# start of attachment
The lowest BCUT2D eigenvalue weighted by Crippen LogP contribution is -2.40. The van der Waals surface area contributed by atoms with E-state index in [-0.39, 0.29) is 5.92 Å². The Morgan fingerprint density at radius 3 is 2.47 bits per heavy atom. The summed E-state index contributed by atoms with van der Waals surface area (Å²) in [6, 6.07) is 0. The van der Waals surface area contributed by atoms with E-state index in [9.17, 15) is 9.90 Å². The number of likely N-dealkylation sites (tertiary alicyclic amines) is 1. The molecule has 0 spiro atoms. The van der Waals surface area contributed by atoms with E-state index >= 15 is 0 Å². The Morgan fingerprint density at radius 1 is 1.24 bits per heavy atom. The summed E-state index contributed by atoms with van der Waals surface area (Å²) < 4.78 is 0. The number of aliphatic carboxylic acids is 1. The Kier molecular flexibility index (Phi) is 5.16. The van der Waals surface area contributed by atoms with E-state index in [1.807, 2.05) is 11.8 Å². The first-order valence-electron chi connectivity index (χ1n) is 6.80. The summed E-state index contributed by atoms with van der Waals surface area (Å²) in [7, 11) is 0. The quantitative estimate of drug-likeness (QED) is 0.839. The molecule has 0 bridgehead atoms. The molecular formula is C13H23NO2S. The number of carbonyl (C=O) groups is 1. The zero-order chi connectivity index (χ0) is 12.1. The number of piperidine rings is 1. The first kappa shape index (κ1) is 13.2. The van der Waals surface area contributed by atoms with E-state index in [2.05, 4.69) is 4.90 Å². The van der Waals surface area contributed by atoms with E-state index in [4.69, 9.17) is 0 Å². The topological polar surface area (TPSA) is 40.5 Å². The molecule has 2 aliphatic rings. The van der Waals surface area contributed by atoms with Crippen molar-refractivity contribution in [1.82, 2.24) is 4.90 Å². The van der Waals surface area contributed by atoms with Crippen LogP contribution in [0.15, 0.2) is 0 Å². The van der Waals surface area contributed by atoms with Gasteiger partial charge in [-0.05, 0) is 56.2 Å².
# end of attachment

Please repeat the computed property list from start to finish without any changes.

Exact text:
The lowest BCUT2D eigenvalue weighted by Crippen LogP contribution is -2.40. The van der Waals surface area contributed by atoms with E-state index in [-0.39, 0.29) is 5.92 Å². The Morgan fingerprint density at radius 3 is 2.47 bits per heavy atom. The summed E-state index contributed by atoms with van der Waals surface area (Å²) in [6, 6.07) is 0. The van der Waals surface area contributed by atoms with E-state index in [9.17, 15) is 9.90 Å². The number of likely N-dealkylation sites (tertiary alicyclic amines) is 1. The molecule has 0 spiro atoms. The van der Waals surface area contributed by atoms with E-state index >= 15 is 0 Å². The Morgan fingerprint density at radius 1 is 1.24 bits per heavy atom. The summed E-state index contributed by atoms with van der Waals surface area (Å²) < 4.78 is 0. The number of aliphatic carboxylic acids is 1. The Kier molecular flexibility index (Phi) is 5.16. The van der Waals surface area contributed by atoms with E-state index in [1.807, 2.05) is 11.8 Å². The first-order valence-electron chi connectivity index (χ1n) is 6.80. The summed E-state index contributed by atoms with van der Waals surface area (Å²) in [7, 11) is 0. The quantitative estimate of drug-likeness (QED) is 0.839. The molecule has 0 bridgehead atoms. The molecular formula is C13H23NO2S. The number of carbonyl (C=O) groups is 1. The zero-order chi connectivity index (χ0) is 12.1. The number of piperidine rings is 1. The first kappa shape index (κ1) is 13.2. The van der Waals surface area contributed by atoms with E-state index in [2.05, 4.69) is 4.90 Å². The van der Waals surface area contributed by atoms with E-state index in [4.69, 9.17) is 0 Å². The topological polar surface area (TPSA) is 40.5 Å². The molecule has 2 aliphatic rings. The van der Waals surface area contributed by atoms with Crippen molar-refractivity contribution in [1.82, 2.24) is 4.90 Å². The van der Waals surface area contributed by atoms with Crippen LogP contribution in [0.15, 0.2) is 0 Å². The van der Waals surface area contributed by atoms with Gasteiger partial charge in [-0.05, 0) is 56.2 Å².